It will take a lot more than hype for iPhone to stay a hit

The iPhone hype, one of the wonders of recent marketing and PR, is subsiding a bit. It will subside more, soon enough, as reality intrudes on the dreams.

The iPhone hype, one of the wonders of recent marketing and PR, is subsiding a bit. It will subside more, soon enough, as reality intrudes on the dreams.

It's incredible, nonetheless, to see how a clever company can turn normally skeptical media people, not to mention consumers, into marketing volunteers. That feat is all the more amazing given that they helped hype a product as flawed in some ways as the iPhone.

Credit this partly to the Steve Jobs effect. Apple's Svengali-like CEO's famed "reality distortion field" can turn usually sharp minds to mush, at least for a bit. But even Jobs can't sell junk. What Apple sells, above all, is innovation. And, in a way, hope.

This is why the iPhone has inspired such pre-sale devotion, marked most notably by customers creating lines around the block the day it went on sale. Indeed, the device's positive qualities are tantalizing, in large part because most people who buy "smart phones" find themselves furious with the devices at times.

The iPhone's promise of ease-of-use combined with powerful features has been a major wake-up call in the smart-phone world. So for months leading up to the launch, Apple had everyone talking about what was coming, not what existed.

The last time I can recall something like this was Windows 95. Microsoft played the promise for all it was worth. Like the iPhone, Windows 95 was more evolutionary than revolutionary, though in key ways it was a distinct improvement over what came before. When people realized that Windows 95 was almost as unstable as its predecessor, the bloom was off the rose.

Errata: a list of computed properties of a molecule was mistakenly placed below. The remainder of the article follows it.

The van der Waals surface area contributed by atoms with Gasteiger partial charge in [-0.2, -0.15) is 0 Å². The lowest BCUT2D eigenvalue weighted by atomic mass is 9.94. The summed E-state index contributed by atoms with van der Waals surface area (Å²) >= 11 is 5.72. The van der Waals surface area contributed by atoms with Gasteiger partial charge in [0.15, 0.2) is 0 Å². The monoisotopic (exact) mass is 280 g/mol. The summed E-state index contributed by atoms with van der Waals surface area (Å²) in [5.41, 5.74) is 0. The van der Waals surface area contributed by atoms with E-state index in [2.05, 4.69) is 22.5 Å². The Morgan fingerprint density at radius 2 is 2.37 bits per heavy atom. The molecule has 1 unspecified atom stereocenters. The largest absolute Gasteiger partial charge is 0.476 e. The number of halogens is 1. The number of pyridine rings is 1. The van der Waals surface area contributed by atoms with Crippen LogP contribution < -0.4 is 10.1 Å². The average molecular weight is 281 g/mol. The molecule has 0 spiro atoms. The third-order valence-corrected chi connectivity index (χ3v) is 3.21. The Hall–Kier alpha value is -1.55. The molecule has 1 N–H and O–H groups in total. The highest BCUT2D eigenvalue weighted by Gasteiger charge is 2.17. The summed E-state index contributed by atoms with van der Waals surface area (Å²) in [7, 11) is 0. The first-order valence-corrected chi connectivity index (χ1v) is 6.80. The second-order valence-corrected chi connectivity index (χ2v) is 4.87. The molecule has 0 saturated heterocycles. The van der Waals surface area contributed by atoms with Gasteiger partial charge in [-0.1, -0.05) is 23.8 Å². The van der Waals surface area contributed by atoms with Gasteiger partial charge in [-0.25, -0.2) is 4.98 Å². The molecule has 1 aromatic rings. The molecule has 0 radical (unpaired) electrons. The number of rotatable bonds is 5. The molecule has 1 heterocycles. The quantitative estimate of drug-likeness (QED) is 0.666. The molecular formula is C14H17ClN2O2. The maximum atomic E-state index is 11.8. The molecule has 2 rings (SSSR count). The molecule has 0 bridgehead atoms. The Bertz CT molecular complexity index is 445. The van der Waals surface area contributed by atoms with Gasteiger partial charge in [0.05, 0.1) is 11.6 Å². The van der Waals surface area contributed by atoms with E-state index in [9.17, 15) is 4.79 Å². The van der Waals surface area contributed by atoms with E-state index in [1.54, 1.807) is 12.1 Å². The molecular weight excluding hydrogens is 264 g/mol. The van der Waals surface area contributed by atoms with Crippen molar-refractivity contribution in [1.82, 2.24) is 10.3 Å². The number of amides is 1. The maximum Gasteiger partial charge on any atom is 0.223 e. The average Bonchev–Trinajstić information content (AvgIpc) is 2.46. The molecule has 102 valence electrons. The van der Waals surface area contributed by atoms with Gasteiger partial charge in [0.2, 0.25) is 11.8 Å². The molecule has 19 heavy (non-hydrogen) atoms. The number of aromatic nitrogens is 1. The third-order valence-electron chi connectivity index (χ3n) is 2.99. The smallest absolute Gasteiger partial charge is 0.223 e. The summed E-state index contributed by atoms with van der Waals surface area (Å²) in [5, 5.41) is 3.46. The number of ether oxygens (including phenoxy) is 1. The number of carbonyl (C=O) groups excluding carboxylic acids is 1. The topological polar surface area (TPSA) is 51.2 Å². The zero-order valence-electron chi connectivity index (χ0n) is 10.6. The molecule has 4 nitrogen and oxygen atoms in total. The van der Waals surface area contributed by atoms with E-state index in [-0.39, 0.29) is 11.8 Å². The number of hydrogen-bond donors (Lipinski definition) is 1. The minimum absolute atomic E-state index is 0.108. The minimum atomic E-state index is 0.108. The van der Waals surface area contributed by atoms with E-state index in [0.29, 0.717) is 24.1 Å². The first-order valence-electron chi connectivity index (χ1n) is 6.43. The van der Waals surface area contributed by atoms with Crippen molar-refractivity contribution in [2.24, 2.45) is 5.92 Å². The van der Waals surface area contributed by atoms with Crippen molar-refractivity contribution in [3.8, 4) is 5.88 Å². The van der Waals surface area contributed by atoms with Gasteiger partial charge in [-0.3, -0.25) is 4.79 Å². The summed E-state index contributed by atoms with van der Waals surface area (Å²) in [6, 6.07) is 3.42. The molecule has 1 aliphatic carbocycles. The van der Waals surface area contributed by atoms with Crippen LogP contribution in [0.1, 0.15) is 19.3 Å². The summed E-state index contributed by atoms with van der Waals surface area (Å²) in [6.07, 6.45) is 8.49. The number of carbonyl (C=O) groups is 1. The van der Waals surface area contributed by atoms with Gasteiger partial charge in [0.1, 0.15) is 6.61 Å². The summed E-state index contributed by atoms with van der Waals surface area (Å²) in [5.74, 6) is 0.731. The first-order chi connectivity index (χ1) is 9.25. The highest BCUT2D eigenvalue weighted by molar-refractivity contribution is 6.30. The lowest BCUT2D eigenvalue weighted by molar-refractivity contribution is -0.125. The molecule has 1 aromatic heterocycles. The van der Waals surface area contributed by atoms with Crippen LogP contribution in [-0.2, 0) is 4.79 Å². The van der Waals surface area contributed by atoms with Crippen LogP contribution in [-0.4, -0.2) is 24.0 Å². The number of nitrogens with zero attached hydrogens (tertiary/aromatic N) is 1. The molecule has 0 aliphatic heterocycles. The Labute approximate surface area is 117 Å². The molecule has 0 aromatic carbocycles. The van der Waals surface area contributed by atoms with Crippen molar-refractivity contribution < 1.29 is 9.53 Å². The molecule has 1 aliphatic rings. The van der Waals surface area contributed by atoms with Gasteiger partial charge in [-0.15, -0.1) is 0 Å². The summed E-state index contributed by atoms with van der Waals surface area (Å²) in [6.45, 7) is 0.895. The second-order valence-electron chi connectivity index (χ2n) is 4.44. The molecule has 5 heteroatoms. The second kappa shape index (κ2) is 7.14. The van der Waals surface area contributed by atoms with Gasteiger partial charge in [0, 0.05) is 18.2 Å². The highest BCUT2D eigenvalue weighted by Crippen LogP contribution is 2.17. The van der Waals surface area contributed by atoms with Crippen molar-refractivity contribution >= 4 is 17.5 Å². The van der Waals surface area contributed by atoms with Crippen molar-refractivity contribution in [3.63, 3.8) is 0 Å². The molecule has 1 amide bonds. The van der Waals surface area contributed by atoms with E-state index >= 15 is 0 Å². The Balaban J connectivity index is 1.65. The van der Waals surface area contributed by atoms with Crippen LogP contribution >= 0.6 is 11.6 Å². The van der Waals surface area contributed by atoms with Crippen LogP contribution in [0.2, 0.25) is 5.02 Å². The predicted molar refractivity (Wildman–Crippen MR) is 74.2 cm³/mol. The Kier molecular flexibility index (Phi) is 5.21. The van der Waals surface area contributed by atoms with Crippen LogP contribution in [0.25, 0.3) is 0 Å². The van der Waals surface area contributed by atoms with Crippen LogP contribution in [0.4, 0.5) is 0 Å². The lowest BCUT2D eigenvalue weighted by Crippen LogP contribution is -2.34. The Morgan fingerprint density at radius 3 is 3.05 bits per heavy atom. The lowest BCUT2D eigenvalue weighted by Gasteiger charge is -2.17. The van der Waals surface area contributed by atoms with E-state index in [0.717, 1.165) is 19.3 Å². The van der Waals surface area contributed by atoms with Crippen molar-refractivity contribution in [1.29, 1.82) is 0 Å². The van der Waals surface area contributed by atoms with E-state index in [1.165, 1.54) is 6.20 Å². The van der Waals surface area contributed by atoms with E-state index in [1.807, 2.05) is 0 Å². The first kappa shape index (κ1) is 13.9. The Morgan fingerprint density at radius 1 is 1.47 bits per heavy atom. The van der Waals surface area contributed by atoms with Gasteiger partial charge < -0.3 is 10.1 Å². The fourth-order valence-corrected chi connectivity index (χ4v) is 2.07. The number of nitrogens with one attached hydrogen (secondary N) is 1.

Today, the pre-sale devotion for the iPhone has hit real-life speed bumps. For one thing, the product has various problems. Most will surely be fixed with software upgrades, but they're still annoying. Then come the hardware flaws, including the inability to operate with 3G networks and a non-removable battery.

More problematic in every way is Apple's questionable choice of an initial business partner as its sole US mobile access provider. That, of course, is the recently reconstituted AT&T, a telecommunications giant with image woes that threaten Apple's bank of goodwill.

The main reason people don't like their mobile phones isn't because the devices are so bad. It's because the carriers are so difficult to deal with and because the service they offer is so often crummy.

AT&T's reputation for quality and customer service, as measured by Consumer Reports, is not great, to put it mildly. So when AT&T couldn't handle all of the iPhone product activations - the iPhone didn't work at all until activated via Apple's iTunes software contacting AT&T's computers - in a timely way, no one should have been shocked.

Could AT&T unravel the iPhone's initial PR windfall? When hackers found a way to make the device's non-phone features work without a service activation, an AT&T spokesman made ominous comments about how the company would deal sternly with such things.

Sooner or later, the iPhone's shine will tarnish. Apple's choices ensured that.

Dan Gillmor is the author of We the Media: Grassroots Journalism By the People, For the People. He's also director of the Center for Citizen Media (www.citmedia.org).

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